The Great Canadian Real Estate Slowdown is set to continue into the future. Statistics Canada (Stat Can) data shows the value of building permits fell in October. The drop in permits shows less building activity is planned, especially for residential building. It sounds like bad news, but it might not be. Falling land and building costs mean projects are viable at much lower prices. This can help restore more affordable housing, as long as rates normalize at these levels.
Canadian Building Permit Values Fell 1.4%
Canadian building permits continued to fall, making its second consecutive decline. Total permit values fell to $10.0 billion in October, down 1.4% from the previous month. In real terms, this worked out to a 0.9% decline, according to Stat Can. Permit values remain elevated compared to pre-2020, so this isn’t an alarming throttle. However, it’s worth noting that the drop in permit value is entirely due to housing.
Canada’s Planned Residential Units Fell By 4.6%
Residential building permits fell sharply for a fifth consecutive month. Total permit value dropped to $6.5 billion in October, down 6.4% from the previous month. If that seems like developers are pulling back on new housing, that’s because they are.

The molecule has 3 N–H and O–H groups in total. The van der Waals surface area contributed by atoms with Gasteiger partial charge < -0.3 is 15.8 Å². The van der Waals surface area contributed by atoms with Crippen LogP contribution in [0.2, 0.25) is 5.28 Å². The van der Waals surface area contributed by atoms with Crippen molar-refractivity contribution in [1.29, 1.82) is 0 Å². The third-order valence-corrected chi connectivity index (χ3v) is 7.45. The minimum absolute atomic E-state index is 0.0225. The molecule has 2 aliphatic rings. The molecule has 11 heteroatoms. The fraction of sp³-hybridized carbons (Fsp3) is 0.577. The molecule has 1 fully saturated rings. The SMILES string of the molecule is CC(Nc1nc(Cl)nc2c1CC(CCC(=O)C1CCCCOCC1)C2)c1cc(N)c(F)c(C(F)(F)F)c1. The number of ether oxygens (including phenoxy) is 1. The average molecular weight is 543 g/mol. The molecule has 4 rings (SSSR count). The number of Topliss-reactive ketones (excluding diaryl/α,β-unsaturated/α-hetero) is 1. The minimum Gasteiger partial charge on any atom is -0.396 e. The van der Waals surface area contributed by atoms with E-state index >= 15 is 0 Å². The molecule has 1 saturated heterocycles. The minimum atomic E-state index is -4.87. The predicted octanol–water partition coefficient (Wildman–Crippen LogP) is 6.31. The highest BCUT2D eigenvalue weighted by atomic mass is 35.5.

New residential units planned also fell sharply, as weak demand for pre-sales sets in. Total units fell 4.6% in October, primarily due to a drop in single-family units. Suddenly no one wants to build as prices are becoming more affordable. Strange, but moving on…
Canadian Future Building Intentions
The seasonally adjusted value of Canadian residential and non-residential building permits.
Source: Statistics Canada; Better Dwelling.
Non-Residential Permit Values Rise, Bucking The Trend
Non-residential construction bucked the trend, climbing as infrastructure spending takes off. Total permit values hit $3.5 billion in October, up 9.5% from the previous month. Planned infrastructure projects and commercial development in Ontario helped to grow this segment. It’s still relatively small in contrast to residential, but an encouraging sign of future economic activity.
Billions in reduced permit applications reinforce an economic slowdown in the coming months. There’s a lot of supply in the pipeline, but this would still result in some future throttling. It’s difficult to get private industry to keep planning as unit prices fall sharply.
There is some good news. Falling land and building costs mean lower priced projects may be viable once again. However, that would depend on interest rates normalizing and maintaining these levels. Cut interest rates before building normalizes, and the incentive is to hold out for bigger budgets.